The contention is based on lack of diversity between Singer and Joseph, on the one hand, and the substituted Maryland residents as trustees, on the other. If the contention has merit, the lack of jurisdiction would compel us to dismiss, however outrageous it appears for the plaintiffs to attack jurisdiction in a case initiated and extensively prosecuted by them for years. However, the claim is pressed on the basis that the substituted, non-diverse trustees, who never were joined as parties to the litigation, are, nevertheless, the real parties in interest under Federal Rule of Civil Procedure 17. The contention is that not the promissory note, but only the deed of trust called for the payment of attorneys' fees. Since, however, the provision for an award of attorneys' fees appearing in the deed of trust inured to the benefit of Shannon & Luchs as the holder of the promissory note, that amounts to sound and fury signifying nothing.3  The belated attempt of Singer and Joseph was a classic case of too little and too late.4 

The United States District Court for the District of Maryland, having concluded that registration, though premature, nevertheless could be remedied by re-registration so that re-registration would be permitted, ruled that Shannon & Luchs should be permitted to refile a registration of judgment. The court further opined that, once the judgment should be re-registered, Shannon & Luchs would be permitted to execute thereon, including proceeding with a sheriff's sale of the property in question.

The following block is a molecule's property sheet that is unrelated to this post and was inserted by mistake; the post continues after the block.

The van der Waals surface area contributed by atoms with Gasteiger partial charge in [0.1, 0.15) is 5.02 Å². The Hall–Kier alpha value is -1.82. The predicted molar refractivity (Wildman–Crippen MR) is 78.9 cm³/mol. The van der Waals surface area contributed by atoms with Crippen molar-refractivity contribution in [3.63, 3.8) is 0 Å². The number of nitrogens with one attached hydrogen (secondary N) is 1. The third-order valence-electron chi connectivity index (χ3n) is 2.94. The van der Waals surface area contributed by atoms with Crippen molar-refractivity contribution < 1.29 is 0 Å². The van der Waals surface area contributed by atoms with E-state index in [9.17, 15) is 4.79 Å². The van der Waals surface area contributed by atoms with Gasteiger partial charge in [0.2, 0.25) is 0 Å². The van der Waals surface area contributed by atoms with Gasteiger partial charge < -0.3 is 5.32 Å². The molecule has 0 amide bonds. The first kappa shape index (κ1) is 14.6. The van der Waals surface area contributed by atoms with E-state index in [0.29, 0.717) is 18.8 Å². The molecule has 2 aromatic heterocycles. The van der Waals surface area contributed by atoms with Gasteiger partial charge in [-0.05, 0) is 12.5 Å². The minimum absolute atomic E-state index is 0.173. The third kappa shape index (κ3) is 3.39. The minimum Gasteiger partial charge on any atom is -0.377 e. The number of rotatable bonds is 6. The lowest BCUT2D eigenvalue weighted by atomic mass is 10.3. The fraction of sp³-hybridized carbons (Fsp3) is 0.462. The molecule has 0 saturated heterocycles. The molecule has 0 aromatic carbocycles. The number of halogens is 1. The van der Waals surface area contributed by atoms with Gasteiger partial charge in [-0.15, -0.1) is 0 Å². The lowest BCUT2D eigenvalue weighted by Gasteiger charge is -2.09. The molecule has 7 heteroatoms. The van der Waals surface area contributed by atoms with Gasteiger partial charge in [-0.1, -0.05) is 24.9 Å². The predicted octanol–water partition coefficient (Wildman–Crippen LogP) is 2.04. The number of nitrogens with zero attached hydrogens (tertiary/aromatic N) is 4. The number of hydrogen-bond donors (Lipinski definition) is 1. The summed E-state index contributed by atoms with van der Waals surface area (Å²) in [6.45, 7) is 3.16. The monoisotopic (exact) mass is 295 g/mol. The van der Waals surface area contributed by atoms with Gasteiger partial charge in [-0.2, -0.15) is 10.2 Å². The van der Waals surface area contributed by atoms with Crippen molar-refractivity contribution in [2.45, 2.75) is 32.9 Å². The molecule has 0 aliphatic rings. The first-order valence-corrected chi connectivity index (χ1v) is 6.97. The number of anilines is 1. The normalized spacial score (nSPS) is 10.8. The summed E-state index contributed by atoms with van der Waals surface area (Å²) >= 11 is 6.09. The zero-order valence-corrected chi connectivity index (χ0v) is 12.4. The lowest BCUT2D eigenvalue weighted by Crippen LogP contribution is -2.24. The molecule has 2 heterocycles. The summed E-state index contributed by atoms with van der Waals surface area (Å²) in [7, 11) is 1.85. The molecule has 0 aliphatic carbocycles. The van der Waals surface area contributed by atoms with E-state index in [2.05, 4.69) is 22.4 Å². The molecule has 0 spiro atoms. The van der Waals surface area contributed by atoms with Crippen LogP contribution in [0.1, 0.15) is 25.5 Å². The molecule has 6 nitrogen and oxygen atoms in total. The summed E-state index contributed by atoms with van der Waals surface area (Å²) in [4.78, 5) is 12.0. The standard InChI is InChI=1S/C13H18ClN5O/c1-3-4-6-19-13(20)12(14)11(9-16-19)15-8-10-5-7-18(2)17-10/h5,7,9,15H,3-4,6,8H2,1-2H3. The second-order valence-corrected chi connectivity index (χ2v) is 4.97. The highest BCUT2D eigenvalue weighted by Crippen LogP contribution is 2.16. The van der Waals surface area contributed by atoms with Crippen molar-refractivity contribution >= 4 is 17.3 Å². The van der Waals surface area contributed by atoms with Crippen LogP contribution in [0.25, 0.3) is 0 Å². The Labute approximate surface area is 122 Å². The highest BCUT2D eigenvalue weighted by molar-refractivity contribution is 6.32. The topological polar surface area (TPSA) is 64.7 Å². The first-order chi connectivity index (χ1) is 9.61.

The court has examined the appendix and supplemental appendix, together with the briefs of the parties, and has concluded that oral argument would not be beneficial. It, therefore, proceeds to consider and decide the case without oral argument. The judgment is



Both Judge John H. Pratt of the District of Columbia District Court and Chief Judge Alexander Harvey II of the Maryland District Court have described the history of the case as "long and tortured."


The deed of trust was the basis of the award, and not vexatiousness and bad faith, "however," in the words of the District of Columbia district judge, "justified such an award might be."


There is the further consideration that in large part the case involved defense of the federal antitrust claim for which establishment of diversity was not requisite. The claim for attorneys' fees might be regarded as pendent thereto


Singer and Joseph may actually have been fortunate that their contention was found unmerited. Had it led to dismissal on lack of jurisdiction grounds after the long passage of time and substantial wasteful judicial and advocate attention, Singer and Joseph might expectably have received tongue lashings from one or more of the courts so cavalierly treated. See, e.g., Basso v. Utah Power and Light Co., 495 F.2d 906, 910 (10th Cir. 1974)